How is TPD taxed in super?
Your premiums are usually tax deductible when held inside super. With TPD insurance cover though, premiums are subject to different deductions depending on how the TPD insurance definition meets the "disability superannuation benefit" definition set out by the government's Tax Act. However, unless you hold "own occupation" TPD insurance, you should find it is 100% deductible because "any occupation" meets this disability definition.
For anyone who held an "own occupation" TPD policy inside super before July 2014, your premiums are 67% deductible. If your "own occupation" TPD cover is linked to a life insurance policy, premiums are generally 80% tax deductible. For more information on TPD tax, head here.
How do I claim my TPD super?
You'll generally follow these steps to make a TPD super claim:
- Contact your super fund. Tell it you intend to make a claim and ask what evidence you'll need to provide. You'll need to have your super details and information about you to prove your identity.
- Get the information and submit your claim. You'll need to provide medical evidence that you're permanently disabled and unable to work in any occupation ever again, employer information and other relevant statements. You can then fill out the forms sent to you and submit your claim.
- Your claim is assessed. The insurer will then decide whether you're eligible for a claim. In some cases, it may ask for more information, a second opinion or further medical exams. Your claim should be paid to your nominated bank account so long as you make a binding nomination. Otherwise, it may go to your employer, though your employer should be able to send it to you.
How are TPD benefits paid out in super?
If you make a successful claim on your TPD inside super, the benefit is usually paid directly into your super fund.
Once the benefit is paid out, you will have the option to withdraw the benefit partially or in full. However, your payout may be subjected to a number of taxes if you do this. You can also choose to leave the full amount inside your super account which means you may be eligible for certain tax offsets.
If you've decided TPD insurance inside super is enough for you, you want more comprehensive cover with a traditional TPD policy or will add it on to your life insurance, it's worth protecting your financial future from accidents or illnesses that could jeopardise everything you've been working towards.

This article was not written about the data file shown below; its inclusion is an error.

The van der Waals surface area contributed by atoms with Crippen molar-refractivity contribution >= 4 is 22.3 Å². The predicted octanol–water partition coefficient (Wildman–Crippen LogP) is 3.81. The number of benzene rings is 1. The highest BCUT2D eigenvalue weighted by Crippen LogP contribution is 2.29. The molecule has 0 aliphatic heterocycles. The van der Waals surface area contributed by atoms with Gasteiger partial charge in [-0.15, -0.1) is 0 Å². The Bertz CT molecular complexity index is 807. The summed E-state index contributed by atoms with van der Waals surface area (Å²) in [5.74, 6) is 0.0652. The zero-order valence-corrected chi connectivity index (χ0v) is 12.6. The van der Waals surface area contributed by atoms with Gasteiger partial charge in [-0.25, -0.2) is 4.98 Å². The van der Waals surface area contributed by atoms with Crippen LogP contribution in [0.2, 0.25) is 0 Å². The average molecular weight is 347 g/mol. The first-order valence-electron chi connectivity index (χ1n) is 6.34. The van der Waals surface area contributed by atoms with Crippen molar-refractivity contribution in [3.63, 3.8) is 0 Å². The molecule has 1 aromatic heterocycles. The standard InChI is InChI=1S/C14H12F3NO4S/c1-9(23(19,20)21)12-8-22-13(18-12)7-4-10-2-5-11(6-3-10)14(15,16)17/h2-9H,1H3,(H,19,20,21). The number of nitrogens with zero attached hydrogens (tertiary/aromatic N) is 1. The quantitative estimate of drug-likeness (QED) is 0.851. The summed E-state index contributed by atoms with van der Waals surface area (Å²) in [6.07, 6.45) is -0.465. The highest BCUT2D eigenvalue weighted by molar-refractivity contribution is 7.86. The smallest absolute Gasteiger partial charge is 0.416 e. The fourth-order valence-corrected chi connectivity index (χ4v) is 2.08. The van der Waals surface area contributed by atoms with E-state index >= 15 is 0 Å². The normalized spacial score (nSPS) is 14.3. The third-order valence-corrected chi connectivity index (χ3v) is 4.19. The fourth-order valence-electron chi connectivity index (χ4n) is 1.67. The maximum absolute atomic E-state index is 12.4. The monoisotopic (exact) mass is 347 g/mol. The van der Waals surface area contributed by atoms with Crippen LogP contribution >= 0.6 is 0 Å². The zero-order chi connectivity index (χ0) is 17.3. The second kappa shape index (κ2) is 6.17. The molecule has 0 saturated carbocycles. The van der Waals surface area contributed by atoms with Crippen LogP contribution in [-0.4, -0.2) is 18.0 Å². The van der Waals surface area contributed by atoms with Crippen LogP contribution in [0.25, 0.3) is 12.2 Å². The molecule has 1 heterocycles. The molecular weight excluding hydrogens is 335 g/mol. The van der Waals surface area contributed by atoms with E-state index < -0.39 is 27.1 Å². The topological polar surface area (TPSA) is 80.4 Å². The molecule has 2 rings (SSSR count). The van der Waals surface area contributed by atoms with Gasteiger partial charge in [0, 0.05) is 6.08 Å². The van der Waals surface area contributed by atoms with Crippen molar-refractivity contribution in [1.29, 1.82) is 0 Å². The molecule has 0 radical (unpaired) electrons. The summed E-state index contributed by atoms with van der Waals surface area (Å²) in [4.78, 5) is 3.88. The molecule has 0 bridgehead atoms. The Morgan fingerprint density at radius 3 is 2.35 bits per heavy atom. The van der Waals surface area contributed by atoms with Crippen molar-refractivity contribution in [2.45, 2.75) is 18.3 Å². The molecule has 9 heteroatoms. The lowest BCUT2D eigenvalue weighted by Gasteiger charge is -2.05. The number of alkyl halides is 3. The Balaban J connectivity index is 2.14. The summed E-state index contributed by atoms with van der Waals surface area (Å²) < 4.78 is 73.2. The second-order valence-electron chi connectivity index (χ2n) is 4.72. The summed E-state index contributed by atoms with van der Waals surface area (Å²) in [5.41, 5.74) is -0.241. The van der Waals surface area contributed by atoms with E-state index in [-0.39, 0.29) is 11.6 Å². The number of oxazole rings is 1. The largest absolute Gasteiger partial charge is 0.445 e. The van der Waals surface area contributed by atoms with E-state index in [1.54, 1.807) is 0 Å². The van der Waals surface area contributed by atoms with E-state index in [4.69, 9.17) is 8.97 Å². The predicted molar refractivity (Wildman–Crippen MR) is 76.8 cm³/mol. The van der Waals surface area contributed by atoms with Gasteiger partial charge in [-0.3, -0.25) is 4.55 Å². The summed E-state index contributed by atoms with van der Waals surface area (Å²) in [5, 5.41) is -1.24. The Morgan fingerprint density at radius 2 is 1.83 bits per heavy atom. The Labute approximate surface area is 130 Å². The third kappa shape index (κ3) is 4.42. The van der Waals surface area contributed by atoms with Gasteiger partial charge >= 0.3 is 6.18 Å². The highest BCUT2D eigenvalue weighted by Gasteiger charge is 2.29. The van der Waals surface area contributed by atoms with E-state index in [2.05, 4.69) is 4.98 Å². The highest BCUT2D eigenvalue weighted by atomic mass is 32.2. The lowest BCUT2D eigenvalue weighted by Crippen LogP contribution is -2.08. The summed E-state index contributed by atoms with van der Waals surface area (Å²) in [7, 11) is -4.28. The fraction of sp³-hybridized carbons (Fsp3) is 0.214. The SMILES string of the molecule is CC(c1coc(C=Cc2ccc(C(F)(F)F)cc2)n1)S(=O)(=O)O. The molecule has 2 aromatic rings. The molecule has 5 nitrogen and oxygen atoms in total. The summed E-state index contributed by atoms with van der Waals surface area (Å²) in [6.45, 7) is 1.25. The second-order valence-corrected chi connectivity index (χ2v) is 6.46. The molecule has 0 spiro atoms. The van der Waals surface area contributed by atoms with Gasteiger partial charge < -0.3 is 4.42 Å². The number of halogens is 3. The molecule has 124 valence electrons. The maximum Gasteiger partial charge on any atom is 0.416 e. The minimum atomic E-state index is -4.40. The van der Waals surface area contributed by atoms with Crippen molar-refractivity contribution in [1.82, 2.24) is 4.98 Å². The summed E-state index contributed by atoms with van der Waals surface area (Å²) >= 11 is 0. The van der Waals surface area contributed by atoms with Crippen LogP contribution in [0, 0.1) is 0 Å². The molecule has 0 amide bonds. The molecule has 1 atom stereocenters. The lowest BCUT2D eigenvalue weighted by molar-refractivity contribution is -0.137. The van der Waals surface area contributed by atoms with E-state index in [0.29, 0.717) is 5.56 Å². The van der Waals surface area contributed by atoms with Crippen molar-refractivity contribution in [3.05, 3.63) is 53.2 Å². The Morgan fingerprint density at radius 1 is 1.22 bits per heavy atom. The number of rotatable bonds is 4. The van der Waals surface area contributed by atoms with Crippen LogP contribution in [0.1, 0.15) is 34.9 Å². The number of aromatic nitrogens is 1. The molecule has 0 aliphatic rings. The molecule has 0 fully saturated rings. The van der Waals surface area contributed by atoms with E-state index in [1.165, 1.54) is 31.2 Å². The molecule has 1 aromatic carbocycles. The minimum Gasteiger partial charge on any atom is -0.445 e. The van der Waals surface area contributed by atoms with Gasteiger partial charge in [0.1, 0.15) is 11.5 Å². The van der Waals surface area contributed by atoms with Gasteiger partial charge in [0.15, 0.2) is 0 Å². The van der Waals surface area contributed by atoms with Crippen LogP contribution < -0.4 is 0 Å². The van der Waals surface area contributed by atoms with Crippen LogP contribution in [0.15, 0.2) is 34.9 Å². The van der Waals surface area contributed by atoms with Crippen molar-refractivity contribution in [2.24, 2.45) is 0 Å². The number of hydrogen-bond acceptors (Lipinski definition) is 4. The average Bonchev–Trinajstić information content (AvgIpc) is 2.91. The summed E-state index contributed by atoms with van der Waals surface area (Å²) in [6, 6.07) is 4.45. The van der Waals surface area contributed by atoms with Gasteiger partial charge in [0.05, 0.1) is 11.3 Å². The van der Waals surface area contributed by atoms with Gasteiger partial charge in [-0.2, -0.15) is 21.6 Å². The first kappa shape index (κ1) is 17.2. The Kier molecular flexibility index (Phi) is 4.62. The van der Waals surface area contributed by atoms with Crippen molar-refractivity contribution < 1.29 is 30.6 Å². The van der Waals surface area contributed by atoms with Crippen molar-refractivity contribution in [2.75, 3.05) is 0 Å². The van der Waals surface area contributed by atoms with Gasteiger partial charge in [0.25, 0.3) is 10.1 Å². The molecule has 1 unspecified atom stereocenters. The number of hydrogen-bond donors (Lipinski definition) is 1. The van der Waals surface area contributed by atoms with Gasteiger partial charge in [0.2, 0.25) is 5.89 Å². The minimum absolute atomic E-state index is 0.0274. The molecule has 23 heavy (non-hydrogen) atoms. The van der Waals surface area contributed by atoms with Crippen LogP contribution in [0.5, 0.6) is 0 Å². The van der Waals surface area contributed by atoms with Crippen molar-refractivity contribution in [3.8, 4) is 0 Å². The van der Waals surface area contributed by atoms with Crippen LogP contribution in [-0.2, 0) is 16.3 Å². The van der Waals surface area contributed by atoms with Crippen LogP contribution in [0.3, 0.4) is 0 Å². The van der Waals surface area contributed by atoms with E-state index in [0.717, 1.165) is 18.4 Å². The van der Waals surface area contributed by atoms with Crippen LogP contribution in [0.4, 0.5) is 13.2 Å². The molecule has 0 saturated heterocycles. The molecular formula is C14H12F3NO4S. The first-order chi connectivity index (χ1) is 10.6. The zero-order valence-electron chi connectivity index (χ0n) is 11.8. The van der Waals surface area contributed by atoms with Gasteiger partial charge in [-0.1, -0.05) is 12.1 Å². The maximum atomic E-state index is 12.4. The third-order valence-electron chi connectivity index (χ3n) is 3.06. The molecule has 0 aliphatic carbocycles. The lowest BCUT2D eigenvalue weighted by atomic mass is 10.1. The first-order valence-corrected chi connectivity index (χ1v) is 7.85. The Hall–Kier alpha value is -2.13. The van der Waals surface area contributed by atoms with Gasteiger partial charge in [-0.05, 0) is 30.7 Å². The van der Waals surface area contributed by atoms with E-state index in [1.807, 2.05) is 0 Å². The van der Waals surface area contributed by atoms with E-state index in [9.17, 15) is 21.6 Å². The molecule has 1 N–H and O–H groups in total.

Frequently asked questions
Does TPD impact Centrelink payments?
Is TPD automatically added to all super accounts?
Can you claim more than one TPD insurance?
More guides on Finder
$1 million life insurance policies
Looking for $1 million life insurance? Compare policies here.
What is life insurance?
Not sure what life insurance is? We take you through the basics of life insurance with our easy to understand guide.
Own occupation vs Any occupation
Any occupation cover and own occupation cover are two types of cover that apply to Total and Permanent Disability Insurance (TPD) and Income Protection Insurance
When does your owner occupier loan become an investment loan?
Do you have to tell your lender if you rent out a room and turn your mortgage into an investment loan?
Owner-occupier home loans
Need an owner-occupier home loan? Compare rates, understand home owner tax rules and more.
Where to order Noodle Box delivery online
Looking for special offers on food delivery? Here’s where you can find deals on Noodle Box meals.
Apple iPhone 12 mini review
Apple’s iPhone 12 mini lives up to its name, delivering plenty of power in a truly pocket-sized phone. Predictably, the price you pay is in battery life.
How to start a beautician business
From qualifications to getting the right insurance in place, here’s our guide to starting your beautician business.
Find the right vehicle for your circumstances with Georgie. Georgie is an Aussie car buying service dedicated to finding the best car for you, at a great price.
How to start an accounting business
Find out what you need to know before starting an accounting business.
Ask an Expert